Proverbs 31:21 NASB "She is not afraid of the snow for her household …" She is prepared for disasters. "… For all her household are clothed with scarlet." You don't have scarlet linen because it doesn't hold the dye well. This is wool, which is more expensive, so they are well clothed with expensive clothing. [22] "She makes coverings for herself; Her clothing is fine linen and purple." Purple stands for the kind of clothing—purple wool—so again it is emphasizing the value of her clothing. She is clothed well against the elements.


The focal point of all this. Proverbs 31:23 NASB "Her husband is known in the gates, When he sits among the elders of the land." The emphasis here is that because of her effort it has enhanced her husband's position in the community, and it enables him to better do what he is doing to fulfill the call of God in his life. 


Proverbs 31:24 NASB "She makes linen garments and sells {them,} And supplies belts to the tradesmen. [25] Strength and dignity are her clothing, And she smiles at the future." The emphasis here shifts from what she does to who she is. What she does is a result of her internal character. She will have joy in view of what is to come. She is not afraid of what might happen in the future.


Proverbs 31:26 NASB "She opens her mouth in wisdom, And the teaching of kindness is on her tongue. [27] She looks well to the ways of her household, And does not eat the bread of idleness."


All of this is structured in a way that shows that she is bringing blessing upon her household and upon her husband. It isn't just about her becoming a financial success on her own; it is for the purpose of enhancing the family and her husband. 


She is involved in charitable causes, taking care of those who are truly in need. In then Mosaic Law there was a minor safety net in terms of the tithe taken up every third year, but primarily it was the responsibility of individuals to take care of the poor and the widows. It was not a government program. Once you shift to a government program it destroys individual incentive and an individual sense of responsibility for taking care of those who are less fortunate.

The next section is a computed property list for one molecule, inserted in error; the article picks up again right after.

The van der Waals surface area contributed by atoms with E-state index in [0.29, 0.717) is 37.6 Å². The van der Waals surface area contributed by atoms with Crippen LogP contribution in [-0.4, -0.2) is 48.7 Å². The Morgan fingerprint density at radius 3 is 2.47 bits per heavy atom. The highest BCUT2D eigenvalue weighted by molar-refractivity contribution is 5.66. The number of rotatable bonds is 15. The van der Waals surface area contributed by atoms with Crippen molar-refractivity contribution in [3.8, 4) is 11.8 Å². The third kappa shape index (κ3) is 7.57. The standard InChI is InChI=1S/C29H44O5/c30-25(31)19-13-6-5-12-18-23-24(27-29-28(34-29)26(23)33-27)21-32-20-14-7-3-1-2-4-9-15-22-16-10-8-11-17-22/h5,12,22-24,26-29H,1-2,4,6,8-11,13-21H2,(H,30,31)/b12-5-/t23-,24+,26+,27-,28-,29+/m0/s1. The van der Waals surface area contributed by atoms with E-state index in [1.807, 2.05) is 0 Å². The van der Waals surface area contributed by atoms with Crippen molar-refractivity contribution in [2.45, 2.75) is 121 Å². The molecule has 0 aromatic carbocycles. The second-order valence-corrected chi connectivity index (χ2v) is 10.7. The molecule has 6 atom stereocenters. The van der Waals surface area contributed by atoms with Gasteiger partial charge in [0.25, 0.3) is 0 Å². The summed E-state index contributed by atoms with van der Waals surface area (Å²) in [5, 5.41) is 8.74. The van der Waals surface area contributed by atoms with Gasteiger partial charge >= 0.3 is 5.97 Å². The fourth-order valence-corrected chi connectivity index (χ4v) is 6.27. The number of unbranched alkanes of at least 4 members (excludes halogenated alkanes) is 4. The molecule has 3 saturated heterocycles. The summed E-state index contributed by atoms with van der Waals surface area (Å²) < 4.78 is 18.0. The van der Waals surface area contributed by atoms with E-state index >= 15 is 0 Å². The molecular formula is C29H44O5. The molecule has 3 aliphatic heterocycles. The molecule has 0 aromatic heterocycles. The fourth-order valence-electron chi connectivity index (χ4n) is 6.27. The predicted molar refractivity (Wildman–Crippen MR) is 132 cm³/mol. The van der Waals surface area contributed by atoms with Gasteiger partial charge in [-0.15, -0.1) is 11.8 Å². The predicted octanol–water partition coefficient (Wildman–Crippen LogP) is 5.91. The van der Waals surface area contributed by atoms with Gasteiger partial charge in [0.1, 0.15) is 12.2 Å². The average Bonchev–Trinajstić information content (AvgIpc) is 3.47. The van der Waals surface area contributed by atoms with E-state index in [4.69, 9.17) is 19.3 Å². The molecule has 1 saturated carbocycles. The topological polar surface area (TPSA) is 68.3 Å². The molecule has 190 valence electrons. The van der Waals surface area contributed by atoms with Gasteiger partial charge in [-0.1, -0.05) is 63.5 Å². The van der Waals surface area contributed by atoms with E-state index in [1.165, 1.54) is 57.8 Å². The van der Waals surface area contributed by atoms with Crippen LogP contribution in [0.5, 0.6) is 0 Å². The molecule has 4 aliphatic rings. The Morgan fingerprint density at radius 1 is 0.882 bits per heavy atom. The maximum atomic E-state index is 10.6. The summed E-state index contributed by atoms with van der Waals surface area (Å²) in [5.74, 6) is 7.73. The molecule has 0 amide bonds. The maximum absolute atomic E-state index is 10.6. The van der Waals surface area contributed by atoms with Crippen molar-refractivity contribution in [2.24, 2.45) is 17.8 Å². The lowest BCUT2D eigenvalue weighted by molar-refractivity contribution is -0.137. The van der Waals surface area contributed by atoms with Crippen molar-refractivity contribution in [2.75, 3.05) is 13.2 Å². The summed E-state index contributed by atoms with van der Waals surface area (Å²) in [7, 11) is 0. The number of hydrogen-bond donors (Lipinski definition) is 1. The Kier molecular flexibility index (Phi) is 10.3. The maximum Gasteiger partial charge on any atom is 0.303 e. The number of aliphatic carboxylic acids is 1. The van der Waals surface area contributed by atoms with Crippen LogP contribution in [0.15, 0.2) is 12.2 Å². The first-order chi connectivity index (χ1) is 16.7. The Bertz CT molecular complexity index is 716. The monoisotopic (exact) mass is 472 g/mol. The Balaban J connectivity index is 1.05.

The 21st verse indicates that she is prepared for adversity, both physically as well as spiritually. "… For all her household are clothed with scarlet." They had been properly prepared for whatever negative things and adversity might come. Verses 22 and 23 emphasize the fact that she has provided for herself and that her reputation also enhances her husband's reputation. The reason gates are mentioned is that in the ancient world a lot of the commerce was conducted and where the courts would sit were at the gates. So her "husband is known in the gates" means that his wisdom and advice is sought after. He has a position of power and influence. That isn't because of her but it is enhanced by what she does.


In vv. 28-31 we see that because of her emphasis on, first, spiritual values and wisdom and the way that works itself out in terms of application, she receives glory and honor from her children. 


Proverbs 31:28 NASB "Her children rise up and bless her; Her husband {also,} and he praises her, {saying:}…" Because what she has done is sacrifice and give of herself for the benefit of the family. And it is responded to in gratitude.


Proverbs 31:29 NASB "Many daughters have done nobly, But you excel them all." He values his wife for what she has done—her contribution to the family—and he praises her for that.


The focus at the end is on the real value, which is eternal: charm, external activities and beauty, are passing; they are temporary and don't last. The real value is the spiritual value: the woman who fears the Lord.


Proverbs 31:30 NASB "Charm is deceitful and beauty is vain, {But} a woman who fears the LORD, she shall be praised. [31] Give her the product of her hands …" The right to enjoy the fruit of her labor. "… And let her works praise her in the gates." Her accomplishments at the end of her life is what will bring her eternal respect, value and rewards because of what she has done.